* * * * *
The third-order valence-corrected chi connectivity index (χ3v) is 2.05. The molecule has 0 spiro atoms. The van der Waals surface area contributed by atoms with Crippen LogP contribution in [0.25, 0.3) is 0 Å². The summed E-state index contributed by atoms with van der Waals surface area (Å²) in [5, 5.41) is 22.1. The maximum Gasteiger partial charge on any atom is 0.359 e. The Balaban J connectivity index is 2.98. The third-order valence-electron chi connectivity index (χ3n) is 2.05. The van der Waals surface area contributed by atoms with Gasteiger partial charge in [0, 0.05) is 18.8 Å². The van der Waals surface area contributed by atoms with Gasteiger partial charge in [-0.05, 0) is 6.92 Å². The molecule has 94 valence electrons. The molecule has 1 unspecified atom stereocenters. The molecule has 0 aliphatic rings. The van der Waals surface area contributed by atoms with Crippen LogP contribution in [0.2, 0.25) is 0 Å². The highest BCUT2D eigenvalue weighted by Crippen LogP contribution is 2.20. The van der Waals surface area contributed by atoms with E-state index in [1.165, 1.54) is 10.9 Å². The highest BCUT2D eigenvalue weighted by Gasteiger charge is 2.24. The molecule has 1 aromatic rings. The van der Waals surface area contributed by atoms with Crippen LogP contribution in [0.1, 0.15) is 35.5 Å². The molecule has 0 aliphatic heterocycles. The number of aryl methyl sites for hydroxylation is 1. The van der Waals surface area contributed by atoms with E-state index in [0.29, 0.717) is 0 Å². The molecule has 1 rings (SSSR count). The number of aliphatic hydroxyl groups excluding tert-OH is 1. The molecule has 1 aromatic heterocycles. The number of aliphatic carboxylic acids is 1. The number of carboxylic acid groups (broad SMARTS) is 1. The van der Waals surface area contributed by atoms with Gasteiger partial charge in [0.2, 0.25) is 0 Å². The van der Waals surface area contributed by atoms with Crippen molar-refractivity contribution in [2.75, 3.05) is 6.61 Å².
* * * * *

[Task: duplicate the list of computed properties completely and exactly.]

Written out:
The third-order valence-corrected chi connectivity index (χ3v) is 2.05. The molecule has 0 spiro atoms. The van der Waals surface area contributed by atoms with Crippen LogP contribution in [0.25, 0.3) is 0 Å². The summed E-state index contributed by atoms with van der Waals surface area (Å²) in [5, 5.41) is 22.1. The maximum Gasteiger partial charge on any atom is 0.359 e. The Balaban J connectivity index is 2.98. The third-order valence-electron chi connectivity index (χ3n) is 2.05. The van der Waals surface area contributed by atoms with Gasteiger partial charge in [0, 0.05) is 18.8 Å². The van der Waals surface area contributed by atoms with Gasteiger partial charge in [-0.05, 0) is 6.92 Å². The molecule has 94 valence electrons. The molecule has 1 unspecified atom stereocenters. The molecule has 0 aliphatic rings. The van der Waals surface area contributed by atoms with Crippen LogP contribution in [0.2, 0.25) is 0 Å². The highest BCUT2D eigenvalue weighted by Crippen LogP contribution is 2.20. The van der Waals surface area contributed by atoms with E-state index in [1.165, 1.54) is 10.9 Å². The highest BCUT2D eigenvalue weighted by Gasteiger charge is 2.24. The molecule has 1 aromatic rings. The van der Waals surface area contributed by atoms with Crippen LogP contribution in [0.1, 0.15) is 35.5 Å². The molecule has 0 aliphatic heterocycles. The number of aryl methyl sites for hydroxylation is 1. The van der Waals surface area contributed by atoms with E-state index in [0.29, 0.717) is 0 Å². The molecule has 1 rings (SSSR count). The number of aliphatic hydroxyl groups excluding tert-OH is 1. The molecule has 1 aromatic heterocycles. The number of aliphatic carboxylic acids is 1. The number of carboxylic acid groups (broad SMARTS) is 1. The van der Waals surface area contributed by atoms with Gasteiger partial charge in [0.2, 0.25) is 0 Å². The van der Waals surface area contributed by atoms with Crippen molar-refractivity contribution in [2.75, 3.05) is 6.61 Å².